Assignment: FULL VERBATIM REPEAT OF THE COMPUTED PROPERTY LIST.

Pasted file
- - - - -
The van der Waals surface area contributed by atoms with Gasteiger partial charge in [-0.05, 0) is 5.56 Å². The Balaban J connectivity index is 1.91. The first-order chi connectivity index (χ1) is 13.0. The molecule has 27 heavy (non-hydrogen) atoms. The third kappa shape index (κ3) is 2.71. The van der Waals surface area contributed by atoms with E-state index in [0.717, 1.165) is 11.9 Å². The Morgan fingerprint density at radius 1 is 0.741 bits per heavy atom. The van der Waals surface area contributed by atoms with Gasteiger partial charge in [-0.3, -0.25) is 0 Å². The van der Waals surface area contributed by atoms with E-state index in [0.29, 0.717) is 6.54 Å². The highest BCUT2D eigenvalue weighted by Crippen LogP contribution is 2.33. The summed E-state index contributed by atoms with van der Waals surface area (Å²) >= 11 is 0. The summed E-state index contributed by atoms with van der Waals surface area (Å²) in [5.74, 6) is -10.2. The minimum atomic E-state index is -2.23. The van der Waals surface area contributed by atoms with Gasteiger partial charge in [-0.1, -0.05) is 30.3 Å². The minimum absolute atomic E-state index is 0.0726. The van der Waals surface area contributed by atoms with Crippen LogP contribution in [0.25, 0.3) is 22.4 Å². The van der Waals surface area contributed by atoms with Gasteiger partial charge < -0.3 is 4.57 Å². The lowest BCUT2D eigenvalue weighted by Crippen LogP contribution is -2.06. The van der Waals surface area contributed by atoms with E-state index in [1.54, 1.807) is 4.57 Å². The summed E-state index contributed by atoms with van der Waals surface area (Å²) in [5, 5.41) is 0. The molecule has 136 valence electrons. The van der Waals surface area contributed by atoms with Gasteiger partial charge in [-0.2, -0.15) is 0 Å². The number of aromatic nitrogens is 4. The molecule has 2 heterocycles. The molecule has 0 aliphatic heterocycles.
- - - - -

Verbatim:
The van der Waals surface area contributed by atoms with Gasteiger partial charge in [-0.05, 0) is 5.56 Å². The Balaban J connectivity index is 1.91. The first-order chi connectivity index (χ1) is 13.0. The molecule has 27 heavy (non-hydrogen) atoms. The third kappa shape index (κ3) is 2.71. The van der Waals surface area contributed by atoms with E-state index in [0.717, 1.165) is 11.9 Å². The Morgan fingerprint density at radius 1 is 0.741 bits per heavy atom. The van der Waals surface area contributed by atoms with Gasteiger partial charge in [-0.3, -0.25) is 0 Å². The van der Waals surface area contributed by atoms with E-state index in [0.29, 0.717) is 6.54 Å². The highest BCUT2D eigenvalue weighted by Crippen LogP contribution is 2.33. The summed E-state index contributed by atoms with van der Waals surface area (Å²) >= 11 is 0. The summed E-state index contributed by atoms with van der Waals surface area (Å²) in [5.74, 6) is -10.2. The minimum atomic E-state index is -2.23. The van der Waals surface area contributed by atoms with Gasteiger partial charge in [-0.1, -0.05) is 30.3 Å². The minimum absolute atomic E-state index is 0.0726. The van der Waals surface area contributed by atoms with Crippen LogP contribution in [0.25, 0.3) is 22.4 Å². The van der Waals surface area contributed by atoms with Gasteiger partial charge < -0.3 is 4.57 Å². The lowest BCUT2D eigenvalue weighted by Crippen LogP contribution is -2.06. The van der Waals surface area contributed by atoms with E-state index in [1.54, 1.807) is 4.57 Å². The summed E-state index contributed by atoms with van der Waals surface area (Å²) in [5, 5.41) is 0. The molecule has 136 valence electrons. The van der Waals surface area contributed by atoms with Gasteiger partial charge in [-0.2, -0.15) is 0 Å². The number of aromatic nitrogens is 4. The molecule has 2 heterocycles. The molecule has 0 aliphatic heterocycles.